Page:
death glaze over their eyes; but the eyes that
remained looked back towards the roots of bitter
memories, and recalled yet another wrong done by
the woman.  The eyes then squeezed themselves
shut until a tear of blood formed, and nurtured by
the red liquid, from the corner of the eye would
grow another leaf, with the history of the woman's
wrongs written upon it.

Fighter continued cursing and swinging his sword.

“I will not yield!”  he shouted.

The poison within the thorns began to work into
the flesh of Fighter.  His arms became heavy, his
shoulders began to ache, and then finally, his
hands, holding his prayer-sword, began to cramp
-- each finger began to pull away from the handle
of his sword.

“I will not... I must not... yield,”  Fighter said, as if
speaking to his own hands.  But he could do
nothing to force his fingers forward.

"No...,” he moaned, "No, not this...."  He took a
step back, and the sword slipped between his
fingers, and fell useless to the floor.  His arms
ached from the poison, and his head began to
pound from its effect.

"My strength," moaned Fighter, "where is my
strength...?"  The weight of his own breastplate
became unbearable; his body began to stagger like
a battle-weary and sleep-deprived soldier.  And
then, slumping to one knee, then to the other, he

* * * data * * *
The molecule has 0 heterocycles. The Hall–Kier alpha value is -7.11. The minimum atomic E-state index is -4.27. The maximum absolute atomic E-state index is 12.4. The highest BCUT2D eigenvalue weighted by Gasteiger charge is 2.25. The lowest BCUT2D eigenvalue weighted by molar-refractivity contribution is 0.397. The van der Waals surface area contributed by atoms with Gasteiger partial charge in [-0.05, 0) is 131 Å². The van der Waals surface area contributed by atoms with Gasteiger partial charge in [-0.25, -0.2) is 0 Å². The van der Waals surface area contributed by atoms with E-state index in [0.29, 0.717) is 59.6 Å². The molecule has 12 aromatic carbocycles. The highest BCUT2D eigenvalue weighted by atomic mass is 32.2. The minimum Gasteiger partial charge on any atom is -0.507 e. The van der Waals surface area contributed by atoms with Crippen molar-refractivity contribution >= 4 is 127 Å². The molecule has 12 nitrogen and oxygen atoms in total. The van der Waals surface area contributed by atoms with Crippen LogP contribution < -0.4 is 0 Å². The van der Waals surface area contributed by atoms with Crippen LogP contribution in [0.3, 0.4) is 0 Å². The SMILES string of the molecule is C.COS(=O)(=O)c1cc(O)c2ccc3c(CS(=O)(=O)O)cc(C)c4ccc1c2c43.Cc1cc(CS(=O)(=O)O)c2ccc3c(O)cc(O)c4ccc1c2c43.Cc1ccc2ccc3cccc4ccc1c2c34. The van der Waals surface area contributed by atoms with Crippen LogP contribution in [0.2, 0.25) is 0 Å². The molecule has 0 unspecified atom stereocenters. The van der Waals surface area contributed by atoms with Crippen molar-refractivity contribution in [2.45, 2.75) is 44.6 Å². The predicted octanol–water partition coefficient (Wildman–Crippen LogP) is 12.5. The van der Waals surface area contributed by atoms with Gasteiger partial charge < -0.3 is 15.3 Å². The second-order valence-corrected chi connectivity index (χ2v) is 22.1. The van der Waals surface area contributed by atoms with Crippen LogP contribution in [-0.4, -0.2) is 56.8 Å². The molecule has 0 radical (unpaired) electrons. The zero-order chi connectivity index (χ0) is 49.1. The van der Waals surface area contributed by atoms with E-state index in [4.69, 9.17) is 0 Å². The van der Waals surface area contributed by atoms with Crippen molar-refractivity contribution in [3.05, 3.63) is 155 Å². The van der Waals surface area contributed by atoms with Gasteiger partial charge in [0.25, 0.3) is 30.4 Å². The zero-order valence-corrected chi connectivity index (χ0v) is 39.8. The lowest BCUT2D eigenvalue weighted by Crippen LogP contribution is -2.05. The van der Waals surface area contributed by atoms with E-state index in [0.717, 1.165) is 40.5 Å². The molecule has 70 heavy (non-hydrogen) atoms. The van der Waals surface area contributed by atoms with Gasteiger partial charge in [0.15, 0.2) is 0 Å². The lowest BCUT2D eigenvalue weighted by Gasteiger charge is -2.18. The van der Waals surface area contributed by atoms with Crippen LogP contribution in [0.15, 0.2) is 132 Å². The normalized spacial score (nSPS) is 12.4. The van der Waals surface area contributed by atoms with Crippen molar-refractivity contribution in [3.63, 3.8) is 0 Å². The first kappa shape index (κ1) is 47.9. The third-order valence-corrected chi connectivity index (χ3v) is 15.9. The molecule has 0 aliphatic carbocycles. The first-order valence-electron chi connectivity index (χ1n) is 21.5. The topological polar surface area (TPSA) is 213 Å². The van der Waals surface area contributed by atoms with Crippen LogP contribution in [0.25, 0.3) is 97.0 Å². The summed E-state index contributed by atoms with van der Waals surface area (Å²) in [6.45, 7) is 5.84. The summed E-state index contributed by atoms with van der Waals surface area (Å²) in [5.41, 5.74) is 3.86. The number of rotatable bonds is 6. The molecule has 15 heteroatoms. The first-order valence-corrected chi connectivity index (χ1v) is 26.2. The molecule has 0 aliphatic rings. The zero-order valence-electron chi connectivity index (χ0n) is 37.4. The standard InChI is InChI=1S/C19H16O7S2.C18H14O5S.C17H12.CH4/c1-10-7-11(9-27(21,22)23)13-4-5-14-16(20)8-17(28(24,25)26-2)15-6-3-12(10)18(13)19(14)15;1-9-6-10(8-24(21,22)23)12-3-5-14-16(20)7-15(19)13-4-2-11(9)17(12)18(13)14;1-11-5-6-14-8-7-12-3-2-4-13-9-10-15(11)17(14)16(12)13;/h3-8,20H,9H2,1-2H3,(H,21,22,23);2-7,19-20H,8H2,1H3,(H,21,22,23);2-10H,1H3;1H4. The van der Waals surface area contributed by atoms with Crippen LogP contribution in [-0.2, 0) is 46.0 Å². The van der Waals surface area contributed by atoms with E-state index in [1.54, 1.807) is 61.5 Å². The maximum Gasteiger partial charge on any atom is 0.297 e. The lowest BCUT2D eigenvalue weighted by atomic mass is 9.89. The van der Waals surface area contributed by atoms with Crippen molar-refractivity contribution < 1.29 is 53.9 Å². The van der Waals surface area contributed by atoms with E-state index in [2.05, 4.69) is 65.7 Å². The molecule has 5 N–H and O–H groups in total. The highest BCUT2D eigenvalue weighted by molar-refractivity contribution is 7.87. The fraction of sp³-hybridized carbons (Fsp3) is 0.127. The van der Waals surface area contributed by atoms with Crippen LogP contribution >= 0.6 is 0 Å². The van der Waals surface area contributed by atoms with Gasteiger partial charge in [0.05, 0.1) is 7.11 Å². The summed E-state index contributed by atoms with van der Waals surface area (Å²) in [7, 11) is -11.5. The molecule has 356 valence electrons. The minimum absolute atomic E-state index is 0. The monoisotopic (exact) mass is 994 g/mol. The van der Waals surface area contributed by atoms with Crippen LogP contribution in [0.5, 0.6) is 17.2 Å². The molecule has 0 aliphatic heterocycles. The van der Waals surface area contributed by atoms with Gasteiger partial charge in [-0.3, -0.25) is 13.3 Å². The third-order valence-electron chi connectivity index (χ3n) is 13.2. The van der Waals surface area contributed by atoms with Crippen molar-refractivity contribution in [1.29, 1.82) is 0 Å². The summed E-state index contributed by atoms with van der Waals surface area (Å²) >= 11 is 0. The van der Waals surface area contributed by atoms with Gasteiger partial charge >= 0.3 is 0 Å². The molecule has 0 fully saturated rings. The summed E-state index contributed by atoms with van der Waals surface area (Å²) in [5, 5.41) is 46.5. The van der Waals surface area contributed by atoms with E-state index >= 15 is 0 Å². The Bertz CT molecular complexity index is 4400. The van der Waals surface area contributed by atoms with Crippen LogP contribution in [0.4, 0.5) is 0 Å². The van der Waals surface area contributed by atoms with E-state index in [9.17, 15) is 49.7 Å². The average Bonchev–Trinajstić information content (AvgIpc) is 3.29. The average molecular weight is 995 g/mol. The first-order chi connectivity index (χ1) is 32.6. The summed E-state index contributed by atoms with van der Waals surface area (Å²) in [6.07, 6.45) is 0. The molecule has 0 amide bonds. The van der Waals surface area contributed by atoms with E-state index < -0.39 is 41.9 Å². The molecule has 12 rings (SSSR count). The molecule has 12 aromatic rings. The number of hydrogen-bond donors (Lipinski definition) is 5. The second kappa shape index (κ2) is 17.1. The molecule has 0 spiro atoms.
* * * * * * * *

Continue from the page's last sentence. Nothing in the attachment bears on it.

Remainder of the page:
slowly crumbled to the floor, as if he were a
wooden puppet in toy-armor being lowered by
unseen stings.

On the floor, he closed his eyes.  But then, he
sensed it… a shape – a shape that was long and
slender, yet built with great perverted power.  

And then, he felt it:  the tingling of vibrations as the
movement of hard scrapping scales slid across the
floor of his hidden room.  

And then, he heard it:  a voice.  A voice that was
sweet and gentle, yet hissing all the same.

"Bitterness," hissed the voice, "precious…
bitterness... how quicks ... it grows."  And the air in
the hidden room suddenly became cold, like the
skin on a dead man, and a shivering sensation
tingled the back of Fighter's neck.


21.  E~RE

Fighter said nothing, as the horror of what the
plant truly was, began to grip him.

"Precious," hissed the voice, "very precious....   
You wants … small roots… but small
mans…bitterness … becomes … death trees."

The voice laughed, but not in joy, but rather like
the death rattles that are shook slowly,
methodically, and in rhythm as diseased men are

"Yes …" hissed the voice, "Bitterness... grows...
becomes... death trees….  And nows… I, the
givers… of deaths… I ... comes... too."

The shape became more real, the scrapping noise
grew thicker, and the death-breath sound of a